There’s a lot that’s familiar about Netflix’s new Kaleidoscope limited series. It’s a heist story, and as such, it comes with many of the beats you might expect: old grudges, team assembling, and smaller missions that make for the big one. But there is one major way in which Kaleidoscope differs from similar offerings you may have seen. You can watch the episodes in any order.
The series dropped on January 1 and is the #1 TV show on Netflix right now. Without giving too much away, Giancarlo Esposito plays Ray Vernon (aka Leo Papp), the leader of a group who plot a multibillion-dollar job while settling old scores. Each episode tells part of the story, focusing on Vernon’s motives, the planning of the heist, or what happens in the aftermath. The clips come in whatever random order Netflix decides to deliver them to you (except for the actual heist, which is the final episode).
This isn’t the first time Netflix has experimented with non-linear storytelling. in 2018, Black Mirror: Bandersnatch Screening of “Choose Your Own Adventure” in a film about a computer programmer. The following year, viewers had to make decisions about the adventurer Bear Grylls In You vs. Wild.
Kaleidoscope episodes are named in different colors, no doubt a nod to the series’ name, but also a way to easily keep track of the order you’re watching and compare with friends. You are under no obligation to watch the way Netflix suggests. Here’s what you need to know about how to watch the Kaleidoscope.
And if you’ve made it through and need some help determining what happened, Here is the end explanation.
Do I need to choose an order?
not nessacary. If you hit play on the show, you’ll see a quick primer on how it works, and then start playing right into the loops. It can come in any order, except for White, which is a heist itself, which is organized to be the series finale. However, if you want to choose an order for yourself, you can.
How do I watch it in chronological order?
In the spirit of the show, I’m going to skimp on the episode description so as not to spoil anything. If you decide to watch Kaleidoscope chronologically, the episode is arranged like this, starting with young Vernon 24 years before the robbery:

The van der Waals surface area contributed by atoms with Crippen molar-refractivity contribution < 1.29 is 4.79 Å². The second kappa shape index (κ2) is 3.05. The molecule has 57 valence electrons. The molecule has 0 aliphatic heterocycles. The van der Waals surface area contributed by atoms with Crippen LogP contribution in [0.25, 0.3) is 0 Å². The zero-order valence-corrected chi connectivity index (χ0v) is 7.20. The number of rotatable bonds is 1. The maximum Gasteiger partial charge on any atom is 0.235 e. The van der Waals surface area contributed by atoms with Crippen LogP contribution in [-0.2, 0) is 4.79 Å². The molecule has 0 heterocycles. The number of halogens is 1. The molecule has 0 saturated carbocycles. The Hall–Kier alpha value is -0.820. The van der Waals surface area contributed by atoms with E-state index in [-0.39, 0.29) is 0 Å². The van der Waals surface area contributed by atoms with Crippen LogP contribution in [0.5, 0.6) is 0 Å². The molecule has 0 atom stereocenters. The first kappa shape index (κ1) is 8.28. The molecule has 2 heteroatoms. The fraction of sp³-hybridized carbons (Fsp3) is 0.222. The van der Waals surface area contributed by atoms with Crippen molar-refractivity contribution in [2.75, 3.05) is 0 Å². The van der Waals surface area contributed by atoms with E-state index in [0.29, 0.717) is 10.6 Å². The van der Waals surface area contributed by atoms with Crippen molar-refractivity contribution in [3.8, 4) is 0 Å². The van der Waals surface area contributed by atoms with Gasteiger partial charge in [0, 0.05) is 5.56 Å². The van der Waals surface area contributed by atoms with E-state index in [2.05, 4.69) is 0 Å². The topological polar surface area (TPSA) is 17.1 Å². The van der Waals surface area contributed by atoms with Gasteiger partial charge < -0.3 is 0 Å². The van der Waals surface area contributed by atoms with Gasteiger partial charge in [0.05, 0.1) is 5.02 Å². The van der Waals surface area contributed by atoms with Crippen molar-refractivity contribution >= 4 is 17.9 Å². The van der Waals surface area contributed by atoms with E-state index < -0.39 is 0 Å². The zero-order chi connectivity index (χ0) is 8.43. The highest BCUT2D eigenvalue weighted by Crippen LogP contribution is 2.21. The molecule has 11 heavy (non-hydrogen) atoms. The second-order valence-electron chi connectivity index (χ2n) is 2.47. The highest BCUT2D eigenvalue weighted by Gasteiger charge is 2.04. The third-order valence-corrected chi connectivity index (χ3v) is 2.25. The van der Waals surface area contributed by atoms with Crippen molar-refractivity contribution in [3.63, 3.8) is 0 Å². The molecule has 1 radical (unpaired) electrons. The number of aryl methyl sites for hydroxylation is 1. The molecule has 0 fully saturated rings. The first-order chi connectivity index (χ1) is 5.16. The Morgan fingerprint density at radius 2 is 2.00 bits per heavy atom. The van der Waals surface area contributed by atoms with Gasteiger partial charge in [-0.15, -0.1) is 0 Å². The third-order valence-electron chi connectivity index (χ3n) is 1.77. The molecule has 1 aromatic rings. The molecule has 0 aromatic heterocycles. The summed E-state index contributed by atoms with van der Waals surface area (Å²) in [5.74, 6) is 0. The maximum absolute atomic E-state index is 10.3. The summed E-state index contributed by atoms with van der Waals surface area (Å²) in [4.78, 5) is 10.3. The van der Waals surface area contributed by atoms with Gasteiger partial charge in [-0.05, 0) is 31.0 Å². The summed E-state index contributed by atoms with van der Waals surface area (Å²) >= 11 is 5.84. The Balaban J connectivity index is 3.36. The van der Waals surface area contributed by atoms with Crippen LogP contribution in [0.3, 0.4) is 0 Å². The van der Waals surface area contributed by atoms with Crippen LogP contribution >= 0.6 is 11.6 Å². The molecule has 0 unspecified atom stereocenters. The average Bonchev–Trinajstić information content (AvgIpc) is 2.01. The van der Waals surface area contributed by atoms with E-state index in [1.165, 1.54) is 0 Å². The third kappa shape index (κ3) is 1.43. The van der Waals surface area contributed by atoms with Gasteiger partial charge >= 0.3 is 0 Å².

- Violet (24 years before the theft).
- Green (7 years ago).
- Yellow (6 weeks ago).
- Orange (3 weeks ago).
- Blue (5 days ago).
- White (robbery).
- Red (the next morning).
- Pink (6 months later).
If you decide to go this route, know that any major final swings will occur in the white ring.
Are there other ways to watch?
If everyone does the math correctly, seven episodes, with no repeats, that can be watched in any order should yield over 5,000 options (there are even more if you don’t watch White last). How many hourly dials do you want to experience between you and your calendar.
Netflix has tweeted out some suggestion suggestions, if you’re interested in watching Kaleidoscope as a Quentin Tarantino movie – ostensibly a nod to Tarantino’s non-linear films like Pulp Fiction – (blue, green, yellow, orange, purple, pink, white, red) or like a classic detective story (orange, green, purple, red, yellow, blue, white, pink).
You can go rogue and follow the colors of the rainbow (red, orange, yellow, green, blue, purple, pink). Or, if you’re feeling particularly rebellious, you can start with the big heist right away.
What do viewers on social media suggest?
Not surprisingly, a lot of people talk about the episode order they chose and which order is the best.
How did he? You are Watch it, anyone writing this article?
How thoughtful of you to ask. My request, as dictated by Netflix, was:
- Green color.
Oddly enough, my friends Netflix account gave her this exact ranking. For me, this approach got off to a strong start, but having orange and blue, and then red and pink meant there were two sets of episodes in chronological order, with relatively short intervals between them. In this section, I felt my attention somewhat diminished. Watching this show in chronological order feels like missing the point. If I could go back and watch in a different order, I’d hit Red (but leave Pink where it is) and flip Yellow and Green, as I think Yellow would be the strongest ring to start with.
So, like this:
- Green color.